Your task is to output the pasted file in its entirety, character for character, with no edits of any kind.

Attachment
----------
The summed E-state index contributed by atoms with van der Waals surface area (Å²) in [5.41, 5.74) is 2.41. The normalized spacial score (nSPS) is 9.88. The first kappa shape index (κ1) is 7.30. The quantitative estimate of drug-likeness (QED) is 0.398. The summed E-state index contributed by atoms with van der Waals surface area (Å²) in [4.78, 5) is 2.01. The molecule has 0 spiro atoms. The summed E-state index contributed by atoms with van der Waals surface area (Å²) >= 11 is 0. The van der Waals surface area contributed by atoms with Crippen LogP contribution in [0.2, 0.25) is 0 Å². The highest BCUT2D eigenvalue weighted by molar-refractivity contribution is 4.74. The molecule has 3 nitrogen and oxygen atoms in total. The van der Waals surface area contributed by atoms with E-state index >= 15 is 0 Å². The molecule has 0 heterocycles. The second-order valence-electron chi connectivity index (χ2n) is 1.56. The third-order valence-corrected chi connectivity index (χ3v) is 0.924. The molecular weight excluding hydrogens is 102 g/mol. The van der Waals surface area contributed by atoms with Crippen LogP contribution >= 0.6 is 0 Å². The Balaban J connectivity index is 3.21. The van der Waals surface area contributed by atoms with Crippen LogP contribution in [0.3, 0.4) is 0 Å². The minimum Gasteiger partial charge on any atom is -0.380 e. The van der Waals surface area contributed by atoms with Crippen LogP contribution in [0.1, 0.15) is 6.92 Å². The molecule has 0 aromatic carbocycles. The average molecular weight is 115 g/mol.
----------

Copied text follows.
The summed E-state index contributed by atoms with van der Waals surface area (Å²) in [5.41, 5.74) is 2.41. The normalized spacial score (nSPS) is 9.88. The first kappa shape index (κ1) is 7.30. The quantitative estimate of drug-likeness (QED) is 0.398. The summed E-state index contributed by atoms with van der Waals surface area (Å²) in [4.78, 5) is 2.01. The molecule has 0 spiro atoms. The summed E-state index contributed by atoms with van der Waals surface area (Å²) >= 11 is 0. The van der Waals surface area contributed by atoms with Crippen LogP contribution in [0.2, 0.25) is 0 Å². The highest BCUT2D eigenvalue weighted by molar-refractivity contribution is 4.74. The molecule has 3 nitrogen and oxygen atoms in total. The van der Waals surface area contributed by atoms with E-state index >= 15 is 0 Å². The molecule has 0 heterocycles. The second-order valence-electron chi connectivity index (χ2n) is 1.56. The third-order valence-corrected chi connectivity index (χ3v) is 0.924. The molecular weight excluding hydrogens is 102 g/mol. The van der Waals surface area contributed by atoms with Crippen LogP contribution >= 0.6 is 0 Å². The Balaban J connectivity index is 3.21. The van der Waals surface area contributed by atoms with Crippen LogP contribution in [0.3, 0.4) is 0 Å². The minimum Gasteiger partial charge on any atom is -0.380 e. The van der Waals surface area contributed by atoms with Crippen LogP contribution in [0.1, 0.15) is 6.92 Å². The molecule has 0 aromatic carbocycles. The average molecular weight is 115 g/mol.